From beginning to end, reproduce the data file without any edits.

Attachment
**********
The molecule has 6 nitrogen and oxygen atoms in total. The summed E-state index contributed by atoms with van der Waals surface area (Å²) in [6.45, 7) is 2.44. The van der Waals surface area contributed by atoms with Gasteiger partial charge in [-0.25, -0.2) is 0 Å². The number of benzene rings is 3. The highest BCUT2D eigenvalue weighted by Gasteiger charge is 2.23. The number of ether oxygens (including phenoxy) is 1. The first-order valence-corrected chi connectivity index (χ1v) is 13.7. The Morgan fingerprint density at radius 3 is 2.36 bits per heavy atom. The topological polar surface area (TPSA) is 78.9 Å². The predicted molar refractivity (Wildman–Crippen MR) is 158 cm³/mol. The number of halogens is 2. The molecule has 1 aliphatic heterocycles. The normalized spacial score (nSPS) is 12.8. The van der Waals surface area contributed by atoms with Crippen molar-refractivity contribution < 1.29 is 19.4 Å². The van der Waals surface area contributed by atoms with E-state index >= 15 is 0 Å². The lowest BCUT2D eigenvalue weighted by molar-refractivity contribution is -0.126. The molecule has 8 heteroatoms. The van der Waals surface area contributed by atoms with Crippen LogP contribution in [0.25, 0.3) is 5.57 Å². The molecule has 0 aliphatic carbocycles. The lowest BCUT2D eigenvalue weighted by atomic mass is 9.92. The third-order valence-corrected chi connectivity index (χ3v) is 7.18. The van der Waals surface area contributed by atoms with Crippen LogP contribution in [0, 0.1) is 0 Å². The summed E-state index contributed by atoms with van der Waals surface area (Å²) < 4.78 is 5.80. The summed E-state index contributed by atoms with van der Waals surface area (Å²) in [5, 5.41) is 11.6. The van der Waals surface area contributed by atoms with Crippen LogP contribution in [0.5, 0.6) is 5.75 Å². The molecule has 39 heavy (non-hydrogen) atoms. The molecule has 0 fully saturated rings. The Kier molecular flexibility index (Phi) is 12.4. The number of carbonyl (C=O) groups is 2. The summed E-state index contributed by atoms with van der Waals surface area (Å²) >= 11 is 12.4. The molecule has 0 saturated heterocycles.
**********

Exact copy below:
The molecule has 6 nitrogen and oxygen atoms in total. The summed E-state index contributed by atoms with van der Waals surface area (Å²) in [6.45, 7) is 2.44. The van der Waals surface area contributed by atoms with Gasteiger partial charge in [-0.25, -0.2) is 0 Å². The number of benzene rings is 3. The highest BCUT2D eigenvalue weighted by Gasteiger charge is 2.23. The number of ether oxygens (including phenoxy) is 1. The first-order valence-corrected chi connectivity index (χ1v) is 13.7. The Morgan fingerprint density at radius 3 is 2.36 bits per heavy atom. The topological polar surface area (TPSA) is 78.9 Å². The predicted molar refractivity (Wildman–Crippen MR) is 158 cm³/mol. The number of halogens is 2. The molecule has 1 aliphatic heterocycles. The normalized spacial score (nSPS) is 12.8. The van der Waals surface area contributed by atoms with Crippen molar-refractivity contribution < 1.29 is 19.4 Å². The van der Waals surface area contributed by atoms with E-state index >= 15 is 0 Å². The lowest BCUT2D eigenvalue weighted by molar-refractivity contribution is -0.126. The molecule has 8 heteroatoms. The van der Waals surface area contributed by atoms with Crippen LogP contribution in [0.25, 0.3) is 5.57 Å². The molecule has 0 aliphatic carbocycles. The lowest BCUT2D eigenvalue weighted by atomic mass is 9.92. The third-order valence-corrected chi connectivity index (χ3v) is 7.18. The van der Waals surface area contributed by atoms with Crippen LogP contribution in [0, 0.1) is 0 Å². The summed E-state index contributed by atoms with van der Waals surface area (Å²) < 4.78 is 5.80. The summed E-state index contributed by atoms with van der Waals surface area (Å²) in [5, 5.41) is 11.6. The van der Waals surface area contributed by atoms with Crippen LogP contribution in [0.5, 0.6) is 5.75 Å². The molecule has 39 heavy (non-hydrogen) atoms. The molecule has 0 fully saturated rings. The Kier molecular flexibility index (Phi) is 12.4. The number of carbonyl (C=O) groups is 2. The summed E-state index contributed by atoms with van der Waals surface area (Å²) >= 11 is 12.4. The molecule has 0 saturated heterocycles.